The FTSE 100 is lagging other European markets for a second day as a drop in commodity prices weighs on mining shares.
The biggest fallers:
European markets are mixed this afternoon, with the FTSE and the DAX lagging other major indices:
Over in the US, and despite a growing expectation that the Federal Reserve may raise interest rates later this year, one member believes low rates may be here for the long term.
Chicago Federal Reserve president Charles Evans suggested in Beijing today that cheaper borrowing would remain because US economic growth had slowed so much it was almost a permanent expectation for business and investors, according to Reuters. However Evans is not a voting member this year, so here are the chances of a rise in the next few months:
Probabilities of a #Fed rate hike as priced in by futures, according to CME Fedwatch:
Sep = 24%
Nov = 27%
Dec = 44%
Feb = 44%
Mar = 44%
The EU has started “an economic war” with the US by ordering Apple to pay Ireland up to €13bn plus interest in back taxes.
That is the view of Jennifer McCloskey, the director of government affairs for the information technology industry council which lobbies on behalf of US tech industry.
We would encourage that folks return to the multilateral conversation around these issues, that we work together to find reasonable solutions, and that we stay away from actions that lead to what we see now which looks like we’re starting some kind of economic war between the European Commission and the US government.
The business community needs certainty and established rule of law – rules of engagement that we can rely on. And the direction of this departs extremely from all of that. We are concerned about the implications of this and what it could mean for future investment for our member companies’ operations in Europe and around the globe.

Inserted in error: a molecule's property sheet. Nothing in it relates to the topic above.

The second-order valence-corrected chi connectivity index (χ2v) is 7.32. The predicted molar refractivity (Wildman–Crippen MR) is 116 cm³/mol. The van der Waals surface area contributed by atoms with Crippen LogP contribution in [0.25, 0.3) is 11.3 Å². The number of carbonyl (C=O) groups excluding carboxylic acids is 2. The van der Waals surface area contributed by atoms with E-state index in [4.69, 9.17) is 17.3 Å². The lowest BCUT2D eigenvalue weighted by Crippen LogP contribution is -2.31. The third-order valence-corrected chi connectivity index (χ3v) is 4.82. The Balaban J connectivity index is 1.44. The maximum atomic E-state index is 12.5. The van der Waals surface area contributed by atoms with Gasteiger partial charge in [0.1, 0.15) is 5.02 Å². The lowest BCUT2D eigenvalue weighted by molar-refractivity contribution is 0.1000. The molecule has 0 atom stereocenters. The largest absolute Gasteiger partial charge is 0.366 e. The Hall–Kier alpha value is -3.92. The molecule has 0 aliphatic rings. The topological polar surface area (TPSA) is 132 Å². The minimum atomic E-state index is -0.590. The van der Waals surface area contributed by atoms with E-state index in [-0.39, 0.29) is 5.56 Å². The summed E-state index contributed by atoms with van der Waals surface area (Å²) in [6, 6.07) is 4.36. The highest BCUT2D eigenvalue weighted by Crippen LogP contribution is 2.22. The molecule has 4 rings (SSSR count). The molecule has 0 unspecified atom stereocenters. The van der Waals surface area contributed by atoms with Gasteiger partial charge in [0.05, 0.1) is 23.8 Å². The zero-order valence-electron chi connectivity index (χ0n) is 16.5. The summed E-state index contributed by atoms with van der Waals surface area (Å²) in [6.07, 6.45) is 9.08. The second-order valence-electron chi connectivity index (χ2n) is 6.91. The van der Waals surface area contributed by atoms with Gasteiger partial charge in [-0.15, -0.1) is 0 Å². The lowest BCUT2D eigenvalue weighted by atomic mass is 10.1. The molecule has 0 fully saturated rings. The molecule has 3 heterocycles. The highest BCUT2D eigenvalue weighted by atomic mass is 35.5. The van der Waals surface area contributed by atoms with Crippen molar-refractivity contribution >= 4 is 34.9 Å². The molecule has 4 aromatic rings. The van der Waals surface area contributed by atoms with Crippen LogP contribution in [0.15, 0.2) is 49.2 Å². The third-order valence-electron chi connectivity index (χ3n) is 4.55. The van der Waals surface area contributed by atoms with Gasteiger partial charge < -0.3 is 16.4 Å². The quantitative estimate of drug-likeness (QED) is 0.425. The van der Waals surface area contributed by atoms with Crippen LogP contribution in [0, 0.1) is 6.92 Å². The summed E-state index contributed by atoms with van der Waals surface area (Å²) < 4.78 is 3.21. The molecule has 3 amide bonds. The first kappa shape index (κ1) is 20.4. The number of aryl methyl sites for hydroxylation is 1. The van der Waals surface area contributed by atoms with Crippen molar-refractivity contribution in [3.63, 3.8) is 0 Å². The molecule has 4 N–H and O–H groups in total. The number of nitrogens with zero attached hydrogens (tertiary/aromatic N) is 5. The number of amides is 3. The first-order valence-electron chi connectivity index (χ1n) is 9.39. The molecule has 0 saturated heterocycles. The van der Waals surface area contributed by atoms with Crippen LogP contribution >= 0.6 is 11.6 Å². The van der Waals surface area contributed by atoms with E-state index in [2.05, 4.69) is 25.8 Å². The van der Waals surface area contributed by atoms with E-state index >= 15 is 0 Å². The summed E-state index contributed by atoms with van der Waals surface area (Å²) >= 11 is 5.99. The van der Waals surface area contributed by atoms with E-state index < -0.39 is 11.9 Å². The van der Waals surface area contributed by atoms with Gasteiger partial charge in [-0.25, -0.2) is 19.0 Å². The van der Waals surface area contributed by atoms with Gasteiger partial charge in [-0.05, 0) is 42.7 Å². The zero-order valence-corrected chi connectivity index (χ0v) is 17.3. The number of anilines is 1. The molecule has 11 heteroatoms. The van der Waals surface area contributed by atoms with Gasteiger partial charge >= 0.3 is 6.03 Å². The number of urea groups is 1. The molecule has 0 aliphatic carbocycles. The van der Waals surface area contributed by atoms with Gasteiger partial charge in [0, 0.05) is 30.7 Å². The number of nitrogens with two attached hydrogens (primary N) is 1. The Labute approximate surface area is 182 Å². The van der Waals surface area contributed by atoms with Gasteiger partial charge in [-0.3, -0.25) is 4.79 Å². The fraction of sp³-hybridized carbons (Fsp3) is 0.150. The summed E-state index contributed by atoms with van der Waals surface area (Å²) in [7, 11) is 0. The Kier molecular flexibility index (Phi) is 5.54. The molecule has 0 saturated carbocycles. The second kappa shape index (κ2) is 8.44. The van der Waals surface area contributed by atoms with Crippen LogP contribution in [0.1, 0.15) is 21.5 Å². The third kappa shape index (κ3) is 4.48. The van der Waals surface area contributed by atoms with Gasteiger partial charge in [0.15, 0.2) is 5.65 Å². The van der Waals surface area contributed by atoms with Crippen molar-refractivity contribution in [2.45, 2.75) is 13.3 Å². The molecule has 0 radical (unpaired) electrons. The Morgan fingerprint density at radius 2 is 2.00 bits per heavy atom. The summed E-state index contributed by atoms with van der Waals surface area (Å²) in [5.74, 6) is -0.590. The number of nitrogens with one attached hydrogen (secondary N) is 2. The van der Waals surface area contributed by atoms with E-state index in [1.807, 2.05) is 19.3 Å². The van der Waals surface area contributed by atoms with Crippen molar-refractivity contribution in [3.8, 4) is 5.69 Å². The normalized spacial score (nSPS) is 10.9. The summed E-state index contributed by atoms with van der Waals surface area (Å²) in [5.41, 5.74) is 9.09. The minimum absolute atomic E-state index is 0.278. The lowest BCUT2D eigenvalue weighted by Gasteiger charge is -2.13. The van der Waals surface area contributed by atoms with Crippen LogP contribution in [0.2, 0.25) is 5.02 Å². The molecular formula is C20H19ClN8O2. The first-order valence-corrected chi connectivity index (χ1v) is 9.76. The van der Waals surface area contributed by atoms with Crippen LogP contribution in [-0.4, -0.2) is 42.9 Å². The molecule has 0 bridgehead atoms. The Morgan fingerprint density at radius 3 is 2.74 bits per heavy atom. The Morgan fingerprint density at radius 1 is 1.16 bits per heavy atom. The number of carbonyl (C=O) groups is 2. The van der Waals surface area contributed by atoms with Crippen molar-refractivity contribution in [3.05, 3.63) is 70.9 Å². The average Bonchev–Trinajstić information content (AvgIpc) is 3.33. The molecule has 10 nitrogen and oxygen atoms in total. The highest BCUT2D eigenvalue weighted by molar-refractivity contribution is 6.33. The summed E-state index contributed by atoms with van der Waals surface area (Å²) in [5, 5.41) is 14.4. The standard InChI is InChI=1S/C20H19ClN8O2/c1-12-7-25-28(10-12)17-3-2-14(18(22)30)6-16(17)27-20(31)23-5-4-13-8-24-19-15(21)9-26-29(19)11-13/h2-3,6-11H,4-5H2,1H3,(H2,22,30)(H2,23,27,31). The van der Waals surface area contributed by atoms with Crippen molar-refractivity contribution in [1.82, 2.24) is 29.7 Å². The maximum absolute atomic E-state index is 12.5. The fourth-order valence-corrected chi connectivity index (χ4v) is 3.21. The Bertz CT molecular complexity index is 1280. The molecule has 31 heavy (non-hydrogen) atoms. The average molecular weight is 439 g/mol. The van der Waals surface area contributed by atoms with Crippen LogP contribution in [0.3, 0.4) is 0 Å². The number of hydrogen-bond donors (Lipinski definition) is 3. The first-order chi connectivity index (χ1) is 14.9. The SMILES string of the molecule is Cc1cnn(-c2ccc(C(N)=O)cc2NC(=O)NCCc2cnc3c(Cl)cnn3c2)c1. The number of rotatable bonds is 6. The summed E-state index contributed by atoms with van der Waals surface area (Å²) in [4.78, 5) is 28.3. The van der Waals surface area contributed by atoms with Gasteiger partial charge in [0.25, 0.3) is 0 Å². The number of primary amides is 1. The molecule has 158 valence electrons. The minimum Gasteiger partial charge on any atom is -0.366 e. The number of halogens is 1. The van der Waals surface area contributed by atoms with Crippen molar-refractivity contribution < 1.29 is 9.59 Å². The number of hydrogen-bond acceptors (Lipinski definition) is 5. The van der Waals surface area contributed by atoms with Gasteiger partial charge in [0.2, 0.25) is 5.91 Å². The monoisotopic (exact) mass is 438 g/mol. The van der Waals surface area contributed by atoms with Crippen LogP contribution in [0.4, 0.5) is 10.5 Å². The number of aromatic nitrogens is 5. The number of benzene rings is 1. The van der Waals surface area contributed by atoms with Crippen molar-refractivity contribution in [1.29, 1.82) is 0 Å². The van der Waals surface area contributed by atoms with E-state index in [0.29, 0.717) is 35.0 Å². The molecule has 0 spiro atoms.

Strong case for more ECB action. The battle against low inflation is faltering. @angelamonaghan
The price of a barrel of Brent crude oil is down 0.7% at $48.02.
Oil analysts surveyed by Reuters revised down their price forecasts for the first time since February as an agreement to cut production among oil producing nations looked unlikely, and US stocks rose.
Howard Archer at IHS Markit agrees that this morning’s eurozone data will be disappointing for ECB president Mario Draghi and his colleagues on the governing council:
Largely disappointing news for the ECB as eurozone consumer price inflation was disappointingly only stable at 0.2% in August.
Adding to ECB concerns, there are signs that the eurozone labour market is faltering in reaction to recent slower growth and uncertainties over the outlook being magnified by the UK’s vote to leave the EU.
Stephen Brown, European economist at Capital Economics, says there a strong case for further action from the ECB following the weaker than expected inflation and unemployment data:
The unchanged headline inflation rate in August highlights the fact that price pressures in the eurozone remain weak and boosts the case for more monetary easing from the ECB.
The unemployment rate is well above its 1999 to 2007 average of 8.8%, indicating that there is a large amount of slack in the economy and suggesting that wage pressures will remain subdued.
Among the eurozone’s 19 members, the jobless rate is highest in Greece at 23.5%, followed by 19.6% in Spain.
The lowest rates were in Malta, at just 3.9%, and Germany at 4.2%.
Eurostat has also published unemployment figures for July.
The jobless rate in the eurozone was unchanged at 10.1%, the lowest since July 2011. It had been expected to edge lower to 10%.